Waking Up an Hour Earlier Could Help Cut Chances of Depression
Waking Up an Hour Earlier Could Help Cut Chances of Depression
Waking Up an Hour Earlier Could Help Cut Chances of Depression
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Waking up an hour earlier could help cut chances of depression

A new study has found that waking up just one hour earlier could reduce the chances of depression by double digits.

A recent study conducted by the University of Boulder Colorado and the Broad Institute of MIT and Harvard has found that waking up an hour earlier could help reduce depression by 23%.

The study, which was recently published in JAMA Psychiatry, analysed 840,000 people and represented some of the most substantial evidence that a person’s chronotype - or biological clock - can influence the risk of developing depression. It is also one of the first studies to show the small changes that can be made to affect one’s mental health.

Night owls are twice as likely to suffer from depression

Previous studies have shown that those who tend to stay up later are twice as likely to suffer from depression than those who prefer to get an early night. However, because mental health and environment can also affect a person’s sleeping patterns, conclusions on the subject have been hard to find - until now. Senior author Celine Vetter, assistant professor of integrative physiology at CU Boulder, revealed:

We have known for some time that there is a relationship between sleep timing and mood, but a question we often hear from clinicians is: How much earlier do we need to shift people to see a benefit? We found that even one-hour earlier sleep timing is associated with significantly lower risk of depression.

Vetter also conducted another large scale study back in 2018, analysing the sleeping patterns of 32,000 nurses over four years. Results showed that ‘early risers’ were 27% less likely to have depression.

In the most recent study, researchers gathered the data on 850,000 individuals, 85,000 of which had used a wearable sleep tracker for a total of seven days, and a further 250,000 had also filled out sleep-preference questionnaires. This gave researchers a broader idea of how variants in genetics affect one’s sleeping patterns.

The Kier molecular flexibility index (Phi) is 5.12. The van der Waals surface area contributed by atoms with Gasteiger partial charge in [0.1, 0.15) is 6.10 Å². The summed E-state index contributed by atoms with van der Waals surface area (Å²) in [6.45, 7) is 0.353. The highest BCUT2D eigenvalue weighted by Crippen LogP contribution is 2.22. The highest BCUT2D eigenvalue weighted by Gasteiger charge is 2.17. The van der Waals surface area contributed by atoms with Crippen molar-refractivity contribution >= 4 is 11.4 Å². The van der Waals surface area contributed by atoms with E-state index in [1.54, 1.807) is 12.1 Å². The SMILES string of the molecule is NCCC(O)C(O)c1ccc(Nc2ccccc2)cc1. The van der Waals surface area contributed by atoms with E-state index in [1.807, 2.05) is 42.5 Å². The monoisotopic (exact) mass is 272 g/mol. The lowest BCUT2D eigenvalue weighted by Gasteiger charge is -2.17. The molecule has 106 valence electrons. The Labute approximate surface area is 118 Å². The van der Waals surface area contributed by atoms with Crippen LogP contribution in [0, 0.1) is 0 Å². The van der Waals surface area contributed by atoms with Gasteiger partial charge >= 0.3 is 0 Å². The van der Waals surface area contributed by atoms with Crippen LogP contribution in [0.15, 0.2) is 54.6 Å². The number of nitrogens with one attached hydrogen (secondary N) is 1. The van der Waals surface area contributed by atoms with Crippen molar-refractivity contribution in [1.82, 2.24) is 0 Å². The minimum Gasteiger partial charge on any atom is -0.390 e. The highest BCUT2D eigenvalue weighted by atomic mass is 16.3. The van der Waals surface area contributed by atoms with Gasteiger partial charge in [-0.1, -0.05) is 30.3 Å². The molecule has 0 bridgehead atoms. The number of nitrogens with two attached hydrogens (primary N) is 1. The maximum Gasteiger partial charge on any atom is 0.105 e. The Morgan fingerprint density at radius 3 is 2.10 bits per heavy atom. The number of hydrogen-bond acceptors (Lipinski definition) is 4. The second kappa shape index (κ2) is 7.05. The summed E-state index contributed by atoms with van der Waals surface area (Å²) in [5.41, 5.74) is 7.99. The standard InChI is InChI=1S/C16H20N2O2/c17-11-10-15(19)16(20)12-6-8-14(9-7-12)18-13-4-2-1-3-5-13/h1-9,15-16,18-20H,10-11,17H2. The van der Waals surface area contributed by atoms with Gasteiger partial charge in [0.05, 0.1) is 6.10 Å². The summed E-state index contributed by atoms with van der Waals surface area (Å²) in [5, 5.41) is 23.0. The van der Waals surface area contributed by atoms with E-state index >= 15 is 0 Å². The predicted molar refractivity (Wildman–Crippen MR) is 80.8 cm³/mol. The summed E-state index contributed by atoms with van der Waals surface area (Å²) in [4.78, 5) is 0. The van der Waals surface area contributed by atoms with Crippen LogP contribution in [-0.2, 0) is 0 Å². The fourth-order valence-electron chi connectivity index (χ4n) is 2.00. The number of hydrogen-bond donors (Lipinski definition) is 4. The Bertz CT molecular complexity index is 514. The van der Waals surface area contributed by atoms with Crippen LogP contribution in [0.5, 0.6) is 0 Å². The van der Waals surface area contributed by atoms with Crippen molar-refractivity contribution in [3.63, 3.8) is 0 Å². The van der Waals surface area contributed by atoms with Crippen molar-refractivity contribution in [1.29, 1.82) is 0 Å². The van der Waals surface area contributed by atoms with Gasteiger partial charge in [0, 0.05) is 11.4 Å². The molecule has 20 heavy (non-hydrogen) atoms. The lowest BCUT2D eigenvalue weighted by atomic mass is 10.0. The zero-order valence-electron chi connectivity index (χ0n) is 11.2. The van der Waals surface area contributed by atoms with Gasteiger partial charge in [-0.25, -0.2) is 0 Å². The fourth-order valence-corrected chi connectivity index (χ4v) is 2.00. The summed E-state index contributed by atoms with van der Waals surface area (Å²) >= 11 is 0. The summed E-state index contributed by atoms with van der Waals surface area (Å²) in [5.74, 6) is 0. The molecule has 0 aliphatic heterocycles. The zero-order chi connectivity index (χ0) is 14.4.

Results showed that over a third of participants self-identified as ‘morning people’, 9% were night owls, and the rest fell in the middle. Overall the average midpoint of sleep was 3am, meaning that participants went to bed around 11pm and rose at 6am.

Researchers also looked at participant’s genetics and anonymised data on medical records and histories of major depressive disorder and found that those who had genetics that caused ‘early rising’ behaviours also had lower levels of depression. Additionally, sleep mid-points that were each one hour earlier also corresponded with a 23% lower risk of major depressive disorder.

If you needed a sign to hit the hay a little earlier, this is it.

Why does waking up early reduce the chances of depression?

Some research suggests that waking up earlier exposes people to more sunlight during the day. This exposure to light can influence hormones and mood changes.

Other evidence also points out that having a naturally later biological clock can be depressing in itself as society is designed for day-doers. Lead author Iyas Daghlas of Harvard Medical School explained:

We live in a society that is designed for morning people, and evening people often feel as if they are in a constant state of misalignment with that societal clock.

If you’re thinking of re-adjusting your schedule, Vetter has some wholesome advice:

Keep your days bright and your nights dark. Have your morning coffee on the porch. Walk or ride your bike to work if you can, and dim those electronics in the evening.

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